I think they came in with the strawberries. Sure, it might have been the vermi composter, that wooden box of live worms and decomposition in the corner of the kitchen, that attracted them. Or maybe the litter boxes, enough of them to accommodate four cats — which I realize is far too many cats. Or what about the tiny succulent plants on the countertop? It could have been them.

But if you ask me, and truly no one has, the fruit flies came in with the strawberries: two big buckets of them, procured straight from the farm for Mother’s Day. They spent a couple of days on the countertop, festering with fruit-fly eggs no doubt; we started noticing them shortly thereafter.

Every North Carolina homeowner is waging some form of war against the encroachment of the natural world: weeds that pop up through the driveway cracks and on the patio; tree roots that threaten a foundation or growing limbs that can crash through a roof; floods that will destroy a finished basement overnight. And then there are the critters: flies and ants and termites and roaches and stinkbugs and hornets and spiders and these weird little worms and I’ll even throw mice in there, which if these cats were worth a damn, we wouldn’t have any mice, which I guess we don’t.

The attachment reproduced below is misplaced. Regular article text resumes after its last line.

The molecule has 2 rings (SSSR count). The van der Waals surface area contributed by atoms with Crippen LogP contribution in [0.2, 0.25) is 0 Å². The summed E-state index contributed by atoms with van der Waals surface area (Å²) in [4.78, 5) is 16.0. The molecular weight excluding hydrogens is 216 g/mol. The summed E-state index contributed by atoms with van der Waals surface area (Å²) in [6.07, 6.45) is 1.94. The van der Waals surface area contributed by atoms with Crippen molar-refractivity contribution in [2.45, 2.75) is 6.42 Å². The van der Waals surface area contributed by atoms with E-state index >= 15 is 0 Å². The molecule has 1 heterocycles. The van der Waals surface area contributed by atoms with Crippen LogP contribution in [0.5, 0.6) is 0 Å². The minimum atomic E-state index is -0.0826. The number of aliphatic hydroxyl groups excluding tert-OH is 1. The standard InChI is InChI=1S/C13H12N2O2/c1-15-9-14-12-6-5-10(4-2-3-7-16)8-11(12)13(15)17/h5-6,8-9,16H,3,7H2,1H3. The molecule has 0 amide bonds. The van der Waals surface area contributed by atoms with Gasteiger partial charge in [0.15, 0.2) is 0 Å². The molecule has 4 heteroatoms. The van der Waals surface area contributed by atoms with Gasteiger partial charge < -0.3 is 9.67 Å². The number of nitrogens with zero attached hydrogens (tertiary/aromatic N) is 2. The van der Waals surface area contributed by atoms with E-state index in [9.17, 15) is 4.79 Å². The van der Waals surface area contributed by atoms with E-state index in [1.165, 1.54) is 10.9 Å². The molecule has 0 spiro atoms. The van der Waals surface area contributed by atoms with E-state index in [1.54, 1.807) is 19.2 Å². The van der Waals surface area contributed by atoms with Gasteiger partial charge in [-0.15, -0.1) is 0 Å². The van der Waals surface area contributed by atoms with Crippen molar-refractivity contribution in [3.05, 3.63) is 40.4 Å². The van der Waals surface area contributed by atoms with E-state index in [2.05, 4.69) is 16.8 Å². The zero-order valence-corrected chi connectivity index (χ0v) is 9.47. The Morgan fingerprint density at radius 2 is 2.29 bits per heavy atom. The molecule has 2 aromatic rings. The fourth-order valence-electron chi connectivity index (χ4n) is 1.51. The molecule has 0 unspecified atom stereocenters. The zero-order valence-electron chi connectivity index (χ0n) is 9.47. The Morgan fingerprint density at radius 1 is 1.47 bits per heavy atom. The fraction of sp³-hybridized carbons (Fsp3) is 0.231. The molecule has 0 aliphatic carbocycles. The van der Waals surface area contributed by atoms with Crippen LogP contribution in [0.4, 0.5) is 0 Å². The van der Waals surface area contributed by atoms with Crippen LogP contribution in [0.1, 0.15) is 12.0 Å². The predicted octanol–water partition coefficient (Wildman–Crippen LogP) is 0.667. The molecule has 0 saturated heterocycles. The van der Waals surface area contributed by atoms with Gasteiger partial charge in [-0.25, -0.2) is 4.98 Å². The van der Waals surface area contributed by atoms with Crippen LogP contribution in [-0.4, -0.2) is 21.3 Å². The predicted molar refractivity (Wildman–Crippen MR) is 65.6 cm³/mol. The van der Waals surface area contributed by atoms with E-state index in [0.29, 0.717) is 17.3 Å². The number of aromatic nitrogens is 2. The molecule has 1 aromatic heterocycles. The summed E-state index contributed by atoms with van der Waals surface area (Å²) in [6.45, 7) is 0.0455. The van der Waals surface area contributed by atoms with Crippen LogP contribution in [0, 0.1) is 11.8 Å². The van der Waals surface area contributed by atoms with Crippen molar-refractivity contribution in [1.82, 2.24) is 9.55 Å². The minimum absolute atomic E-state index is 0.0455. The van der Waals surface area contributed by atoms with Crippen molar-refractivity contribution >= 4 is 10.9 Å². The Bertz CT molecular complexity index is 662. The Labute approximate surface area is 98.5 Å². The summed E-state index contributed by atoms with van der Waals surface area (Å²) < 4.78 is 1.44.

For us, now, it’s these fruit flies, thickets of them hovering like nasty little clouds in the kitchen, speckling the cabinetry, coupling on the ceiling. Put your drink down for more than 10 seconds, and you’re gonna have to fish one out of there with your fingers.

Over the weekend, with my wife out of town, I festooned the kitchen with sticky fly tape — “Like the Hanging Gardens of Babylon!” I told my kids. I used a hand-vac to wipe out an entire generation from the kitchen ceiling, driving the survivors into my stalactites of tape.

“Scorched earth!” I said to the kids, enough times that they never want to hear me say it again.

It seems to be working. There were no fruit flies in my morning coffee this morning, no hovering insect clouds hanging in my field of vision like eye floaters; they’re plastered all over the fly strips in an organic pattern.

I haven’t won. I’ll never win. But I’ve made things more bearable. For now.

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